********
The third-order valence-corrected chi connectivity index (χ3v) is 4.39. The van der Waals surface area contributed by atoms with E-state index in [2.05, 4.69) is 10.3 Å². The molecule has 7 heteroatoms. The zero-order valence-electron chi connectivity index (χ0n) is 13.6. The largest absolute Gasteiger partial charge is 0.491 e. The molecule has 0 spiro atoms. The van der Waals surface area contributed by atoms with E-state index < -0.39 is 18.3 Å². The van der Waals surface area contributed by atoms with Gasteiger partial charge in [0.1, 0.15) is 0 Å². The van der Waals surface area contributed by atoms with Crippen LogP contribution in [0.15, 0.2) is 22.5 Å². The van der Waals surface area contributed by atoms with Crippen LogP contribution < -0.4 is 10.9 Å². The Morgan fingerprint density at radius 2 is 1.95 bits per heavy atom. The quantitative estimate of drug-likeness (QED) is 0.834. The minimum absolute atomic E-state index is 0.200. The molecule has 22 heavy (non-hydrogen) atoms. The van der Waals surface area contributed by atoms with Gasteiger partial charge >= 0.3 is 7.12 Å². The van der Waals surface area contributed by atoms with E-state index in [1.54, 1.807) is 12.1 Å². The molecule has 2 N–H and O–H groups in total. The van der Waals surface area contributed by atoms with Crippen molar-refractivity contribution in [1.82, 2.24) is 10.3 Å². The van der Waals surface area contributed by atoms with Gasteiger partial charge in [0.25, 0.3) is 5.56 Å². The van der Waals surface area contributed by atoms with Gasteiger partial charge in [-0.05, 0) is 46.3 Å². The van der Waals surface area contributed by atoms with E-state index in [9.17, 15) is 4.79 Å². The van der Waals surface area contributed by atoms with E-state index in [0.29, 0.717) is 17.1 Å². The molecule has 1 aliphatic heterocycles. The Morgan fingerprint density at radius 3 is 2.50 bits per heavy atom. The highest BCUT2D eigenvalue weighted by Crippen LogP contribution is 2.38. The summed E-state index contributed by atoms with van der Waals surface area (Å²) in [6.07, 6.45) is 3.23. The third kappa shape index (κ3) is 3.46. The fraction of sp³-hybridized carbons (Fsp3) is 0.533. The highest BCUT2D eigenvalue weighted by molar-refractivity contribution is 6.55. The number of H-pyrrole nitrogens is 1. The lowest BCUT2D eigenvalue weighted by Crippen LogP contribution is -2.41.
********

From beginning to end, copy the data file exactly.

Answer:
The third-order valence-corrected chi connectivity index (χ3v) is 4.39. The van der Waals surface area contributed by atoms with E-state index in [2.05, 4.69) is 10.3 Å². The molecule has 7 heteroatoms. The zero-order valence-electron chi connectivity index (χ0n) is 13.6. The largest absolute Gasteiger partial charge is 0.491 e. The molecule has 0 spiro atoms. The van der Waals surface area contributed by atoms with E-state index < -0.39 is 18.3 Å². The van der Waals surface area contributed by atoms with Gasteiger partial charge in [0.1, 0.15) is 0 Å². The van der Waals surface area contributed by atoms with Crippen LogP contribution in [0.15, 0.2) is 22.5 Å². The van der Waals surface area contributed by atoms with Crippen LogP contribution < -0.4 is 10.9 Å². The Morgan fingerprint density at radius 2 is 1.95 bits per heavy atom. The quantitative estimate of drug-likeness (QED) is 0.834. The minimum absolute atomic E-state index is 0.200. The molecule has 22 heavy (non-hydrogen) atoms. The van der Waals surface area contributed by atoms with Gasteiger partial charge >= 0.3 is 7.12 Å². The van der Waals surface area contributed by atoms with E-state index in [1.54, 1.807) is 12.1 Å². The molecule has 2 N–H and O–H groups in total. The van der Waals surface area contributed by atoms with Crippen molar-refractivity contribution in [1.82, 2.24) is 10.3 Å². The van der Waals surface area contributed by atoms with Gasteiger partial charge in [0.25, 0.3) is 5.56 Å². The van der Waals surface area contributed by atoms with Gasteiger partial charge in [-0.05, 0) is 46.3 Å². The van der Waals surface area contributed by atoms with E-state index in [9.17, 15) is 4.79 Å². The van der Waals surface area contributed by atoms with E-state index in [0.29, 0.717) is 17.1 Å². The molecule has 1 aliphatic heterocycles. The Morgan fingerprint density at radius 3 is 2.50 bits per heavy atom. The highest BCUT2D eigenvalue weighted by Crippen LogP contribution is 2.38. The summed E-state index contributed by atoms with van der Waals surface area (Å²) in [6.07, 6.45) is 3.23. The third kappa shape index (κ3) is 3.46. The fraction of sp³-hybridized carbons (Fsp3) is 0.533. The highest BCUT2D eigenvalue weighted by molar-refractivity contribution is 6.55. The number of H-pyrrole nitrogens is 1. The lowest BCUT2D eigenvalue weighted by Crippen LogP contribution is -2.41.